You might also want to check out:

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The Points Interview: Peter Maguire

EDITOR’S NOTE: Points welcomes historian Peter Maguire, author of Thai Stick: Surfers, Scammers, and the Untold History of the Marijuana Trade (Columbia University Press, 2013), co-written with Mike Ritter and featuring a foreward by David Farber.

screenshot_1062Describe your book in terms your bartender could understand.

I would say that it’s the first serious and scholarly history of the marijuana trade. I’m an historian: I’ve written scholarly books on the Nuremberg Trials and the Khmer Rouge and very serious subjects. But I grew up around the marijuana trade and around smugglers. So I applied the same scholarly methods to a different subject that, up to this point, has been treated very lightly.

What do you think a bunch of alcohol and drug historians might find particularly interesting about your book?

I think that they would find the relationship between smugglers and the DEA much less adversarial than they imagined. Instead of the usual narrative of cops-and-robbers, the tale is one of mutual self-respect. The DEA respects the smugglers and their organizational skills, particularly later on when they are moving 20 tons of marijuana across the Pacific. That’s no stoned, disorganized, hippie operation anymore. For the smugglers, their view of the DEA is that the agents were just doing their job. One DEA agent in particular, James Conklin, who is one of the stars of the book, really seems to be respected by all.

And I think in light of changes in American drug law and policy, this book is particularly salient. It’s one thing to legalize marijuana, but what about the people who were impacted by drug convictions for minimal amounts of marijuana? I’m almost to the point now where I feel like there needs to be some kind of reparations for the War on Drugs, particularly marijuana.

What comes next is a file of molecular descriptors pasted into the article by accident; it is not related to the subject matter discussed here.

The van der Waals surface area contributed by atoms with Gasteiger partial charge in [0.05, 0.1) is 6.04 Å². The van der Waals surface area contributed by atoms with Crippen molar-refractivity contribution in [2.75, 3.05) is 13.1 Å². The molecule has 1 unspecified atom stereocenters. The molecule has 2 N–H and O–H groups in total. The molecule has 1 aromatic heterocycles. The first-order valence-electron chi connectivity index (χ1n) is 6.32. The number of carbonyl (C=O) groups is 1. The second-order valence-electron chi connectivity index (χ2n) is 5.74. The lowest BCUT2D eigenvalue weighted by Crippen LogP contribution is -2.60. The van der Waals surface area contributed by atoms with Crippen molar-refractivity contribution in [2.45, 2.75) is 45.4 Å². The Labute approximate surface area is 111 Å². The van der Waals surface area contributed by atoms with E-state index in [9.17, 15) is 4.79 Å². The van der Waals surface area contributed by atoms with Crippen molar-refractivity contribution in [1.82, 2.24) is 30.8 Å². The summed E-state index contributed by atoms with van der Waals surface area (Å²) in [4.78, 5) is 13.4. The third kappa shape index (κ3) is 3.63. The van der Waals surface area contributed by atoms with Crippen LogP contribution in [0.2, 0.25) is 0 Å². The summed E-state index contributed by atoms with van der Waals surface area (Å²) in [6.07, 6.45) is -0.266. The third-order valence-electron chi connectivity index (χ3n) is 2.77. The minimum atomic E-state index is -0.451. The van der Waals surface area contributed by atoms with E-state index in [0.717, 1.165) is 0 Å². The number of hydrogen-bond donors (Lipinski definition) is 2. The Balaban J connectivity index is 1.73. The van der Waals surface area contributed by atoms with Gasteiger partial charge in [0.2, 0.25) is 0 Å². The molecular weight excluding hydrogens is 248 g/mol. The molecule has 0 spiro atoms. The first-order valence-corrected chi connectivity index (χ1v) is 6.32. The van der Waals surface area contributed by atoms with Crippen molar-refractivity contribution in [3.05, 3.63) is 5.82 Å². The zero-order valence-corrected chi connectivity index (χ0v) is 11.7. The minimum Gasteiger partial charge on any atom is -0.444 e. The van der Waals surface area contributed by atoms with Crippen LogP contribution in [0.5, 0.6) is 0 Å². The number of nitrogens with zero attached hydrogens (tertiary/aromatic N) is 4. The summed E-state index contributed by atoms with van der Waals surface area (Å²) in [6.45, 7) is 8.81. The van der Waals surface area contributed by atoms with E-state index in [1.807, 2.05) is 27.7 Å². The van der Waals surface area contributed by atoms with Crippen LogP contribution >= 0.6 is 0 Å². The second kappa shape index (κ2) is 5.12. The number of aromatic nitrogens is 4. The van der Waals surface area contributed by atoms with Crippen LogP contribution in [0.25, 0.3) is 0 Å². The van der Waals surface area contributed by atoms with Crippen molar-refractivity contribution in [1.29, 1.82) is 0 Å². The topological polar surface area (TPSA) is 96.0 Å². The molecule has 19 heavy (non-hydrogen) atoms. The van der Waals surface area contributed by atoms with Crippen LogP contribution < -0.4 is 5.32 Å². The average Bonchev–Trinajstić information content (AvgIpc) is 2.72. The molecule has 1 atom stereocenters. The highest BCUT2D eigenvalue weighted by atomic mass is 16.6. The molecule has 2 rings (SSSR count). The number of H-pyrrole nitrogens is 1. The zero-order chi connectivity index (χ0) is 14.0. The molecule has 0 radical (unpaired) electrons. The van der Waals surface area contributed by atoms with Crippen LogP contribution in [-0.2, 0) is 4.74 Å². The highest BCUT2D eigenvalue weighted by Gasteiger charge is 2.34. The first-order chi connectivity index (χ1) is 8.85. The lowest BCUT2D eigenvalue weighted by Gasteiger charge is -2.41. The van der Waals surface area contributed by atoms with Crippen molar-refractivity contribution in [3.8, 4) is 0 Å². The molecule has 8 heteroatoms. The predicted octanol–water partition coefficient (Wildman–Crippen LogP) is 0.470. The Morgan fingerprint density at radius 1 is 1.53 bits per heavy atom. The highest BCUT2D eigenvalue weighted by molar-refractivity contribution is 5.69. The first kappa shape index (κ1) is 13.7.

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“This Is Your Brain on Drugs”: Teaching Drug History

About midway through the semester last fall my department asked me if I wanted to teach my own course in the spring. My dissertation was basically complete and, since I wasn’t going on the academic job market this year, I felt that I had the time to dedicate to what I knew would be a fairly demanding task.

Prepare to Learn(Be prepared. Be very prepared.)

I also knew what I wanted to teach. After writing a 450-page dissertation on the shifting nature of marijuana laws in the 1970s and ‘80s and the role that social activism played in catalyzing these changes, I knew that I wanted to teach a course about the history of drug use and anti-drug activism in the United States – the good, the bad, and the ugly of all of it.

There’s not a lot of guidance out there on how to teach this material. There are endless websites, articles and programs on teaching children and young adults how to avoid drug use, detailing the dangers and pitfalls of addiction, but there are very few unbiased, historical resources that talk about the nature of American drug laws or the influence of drug use and anti-drug activism on our culture. For the most part, discussions of drug use and the ongoing drug war are relegated to criminal justice programs or are taught by the few dedicated drug historians who have made this subject an integral part of their careers. This meant I was pretty much going it alone, piecing together a syllabus with what I hoped would be sufficient depth and scope from the materials I had come across in my own research, or those I had noticed and appreciated in the past.